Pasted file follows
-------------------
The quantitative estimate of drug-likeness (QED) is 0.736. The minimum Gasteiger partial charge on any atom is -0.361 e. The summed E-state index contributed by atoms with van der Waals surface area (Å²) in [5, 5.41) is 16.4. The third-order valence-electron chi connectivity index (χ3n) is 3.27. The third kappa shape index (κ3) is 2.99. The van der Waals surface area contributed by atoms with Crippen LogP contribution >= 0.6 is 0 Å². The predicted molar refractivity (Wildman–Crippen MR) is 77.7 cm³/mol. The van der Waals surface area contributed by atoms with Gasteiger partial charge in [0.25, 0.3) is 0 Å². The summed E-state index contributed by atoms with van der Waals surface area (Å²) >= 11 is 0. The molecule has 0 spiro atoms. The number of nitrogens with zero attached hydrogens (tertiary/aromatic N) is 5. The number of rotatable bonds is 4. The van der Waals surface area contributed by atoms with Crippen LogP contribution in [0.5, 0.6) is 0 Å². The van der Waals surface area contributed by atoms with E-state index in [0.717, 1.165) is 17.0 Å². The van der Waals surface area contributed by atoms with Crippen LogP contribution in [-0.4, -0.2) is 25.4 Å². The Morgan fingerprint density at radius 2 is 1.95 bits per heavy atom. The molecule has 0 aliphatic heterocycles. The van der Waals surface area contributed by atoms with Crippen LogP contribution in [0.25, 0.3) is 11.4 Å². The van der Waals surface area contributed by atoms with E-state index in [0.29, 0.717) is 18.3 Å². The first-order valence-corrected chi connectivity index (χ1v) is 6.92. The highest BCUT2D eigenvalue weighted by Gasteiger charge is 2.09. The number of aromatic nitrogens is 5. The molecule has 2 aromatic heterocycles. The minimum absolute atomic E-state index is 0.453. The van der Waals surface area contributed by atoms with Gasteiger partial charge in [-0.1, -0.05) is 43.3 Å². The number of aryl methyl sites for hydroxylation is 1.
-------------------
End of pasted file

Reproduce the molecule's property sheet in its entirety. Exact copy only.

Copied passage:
The quantitative estimate of drug-likeness (QED) is 0.736. The minimum Gasteiger partial charge on any atom is -0.361 e. The summed E-state index contributed by atoms with van der Waals surface area (Å²) in [5, 5.41) is 16.4. The third-order valence-electron chi connectivity index (χ3n) is 3.27. The third kappa shape index (κ3) is 2.99. The van der Waals surface area contributed by atoms with Crippen LogP contribution >= 0.6 is 0 Å². The predicted molar refractivity (Wildman–Crippen MR) is 77.7 cm³/mol. The van der Waals surface area contributed by atoms with Gasteiger partial charge in [0.25, 0.3) is 0 Å². The summed E-state index contributed by atoms with van der Waals surface area (Å²) >= 11 is 0. The molecule has 0 spiro atoms. The number of nitrogens with zero attached hydrogens (tertiary/aromatic N) is 5. The number of rotatable bonds is 4. The van der Waals surface area contributed by atoms with Crippen LogP contribution in [0.5, 0.6) is 0 Å². The van der Waals surface area contributed by atoms with E-state index in [0.717, 1.165) is 17.0 Å². The van der Waals surface area contributed by atoms with Crippen LogP contribution in [-0.4, -0.2) is 25.4 Å². The Morgan fingerprint density at radius 2 is 1.95 bits per heavy atom. The molecule has 0 aliphatic heterocycles. The van der Waals surface area contributed by atoms with Crippen LogP contribution in [0.25, 0.3) is 11.4 Å². The van der Waals surface area contributed by atoms with E-state index in [0.29, 0.717) is 18.3 Å². The first-order valence-corrected chi connectivity index (χ1v) is 6.92. The highest BCUT2D eigenvalue weighted by Gasteiger charge is 2.09. The number of aromatic nitrogens is 5. The molecule has 2 aromatic heterocycles. The minimum absolute atomic E-state index is 0.453. The van der Waals surface area contributed by atoms with Gasteiger partial charge in [-0.1, -0.05) is 43.3 Å². The number of aryl methyl sites for hydroxylation is 1.